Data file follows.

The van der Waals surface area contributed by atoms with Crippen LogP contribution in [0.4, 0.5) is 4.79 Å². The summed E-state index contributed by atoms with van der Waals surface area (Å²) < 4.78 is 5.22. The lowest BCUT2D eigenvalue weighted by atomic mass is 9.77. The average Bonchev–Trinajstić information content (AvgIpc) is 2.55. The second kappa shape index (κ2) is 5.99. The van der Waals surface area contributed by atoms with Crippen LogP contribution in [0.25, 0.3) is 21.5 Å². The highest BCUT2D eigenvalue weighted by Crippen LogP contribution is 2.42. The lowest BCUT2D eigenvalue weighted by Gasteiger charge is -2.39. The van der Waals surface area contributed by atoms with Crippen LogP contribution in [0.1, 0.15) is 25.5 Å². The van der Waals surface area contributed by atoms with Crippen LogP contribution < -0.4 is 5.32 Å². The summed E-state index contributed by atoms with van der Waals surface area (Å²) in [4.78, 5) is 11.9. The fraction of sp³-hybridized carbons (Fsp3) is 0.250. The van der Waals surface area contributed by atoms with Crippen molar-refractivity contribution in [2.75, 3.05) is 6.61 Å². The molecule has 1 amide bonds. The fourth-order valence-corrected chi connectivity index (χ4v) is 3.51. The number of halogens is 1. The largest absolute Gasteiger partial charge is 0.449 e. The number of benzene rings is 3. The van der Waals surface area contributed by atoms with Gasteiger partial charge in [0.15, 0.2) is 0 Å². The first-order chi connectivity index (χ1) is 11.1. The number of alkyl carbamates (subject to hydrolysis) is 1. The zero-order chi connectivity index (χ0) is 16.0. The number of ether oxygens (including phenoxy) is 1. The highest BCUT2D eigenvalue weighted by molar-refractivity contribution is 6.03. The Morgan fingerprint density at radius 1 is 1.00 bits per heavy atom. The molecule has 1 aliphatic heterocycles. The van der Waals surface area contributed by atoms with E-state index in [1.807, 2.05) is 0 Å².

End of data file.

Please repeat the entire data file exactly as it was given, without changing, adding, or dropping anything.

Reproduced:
The van der Waals surface area contributed by atoms with Crippen LogP contribution in [0.4, 0.5) is 4.79 Å². The summed E-state index contributed by atoms with van der Waals surface area (Å²) < 4.78 is 5.22. The lowest BCUT2D eigenvalue weighted by atomic mass is 9.77. The average Bonchev–Trinajstić information content (AvgIpc) is 2.55. The second kappa shape index (κ2) is 5.99. The van der Waals surface area contributed by atoms with Crippen LogP contribution in [0.25, 0.3) is 21.5 Å². The highest BCUT2D eigenvalue weighted by Crippen LogP contribution is 2.42. The lowest BCUT2D eigenvalue weighted by Gasteiger charge is -2.39. The van der Waals surface area contributed by atoms with Crippen LogP contribution in [0.1, 0.15) is 25.5 Å². The van der Waals surface area contributed by atoms with Crippen LogP contribution < -0.4 is 5.32 Å². The summed E-state index contributed by atoms with van der Waals surface area (Å²) in [4.78, 5) is 11.9. The fraction of sp³-hybridized carbons (Fsp3) is 0.250. The van der Waals surface area contributed by atoms with Crippen molar-refractivity contribution in [2.75, 3.05) is 6.61 Å². The molecule has 1 amide bonds. The fourth-order valence-corrected chi connectivity index (χ4v) is 3.51. The number of halogens is 1. The largest absolute Gasteiger partial charge is 0.449 e. The number of benzene rings is 3. The van der Waals surface area contributed by atoms with Gasteiger partial charge in [0.15, 0.2) is 0 Å². The first-order chi connectivity index (χ1) is 11.1. The number of alkyl carbamates (subject to hydrolysis) is 1. The zero-order chi connectivity index (χ0) is 16.0. The number of ether oxygens (including phenoxy) is 1. The highest BCUT2D eigenvalue weighted by molar-refractivity contribution is 6.03. The Morgan fingerprint density at radius 1 is 1.00 bits per heavy atom. The molecule has 1 aliphatic heterocycles. The van der Waals surface area contributed by atoms with E-state index in [1.807, 2.05) is 0 Å².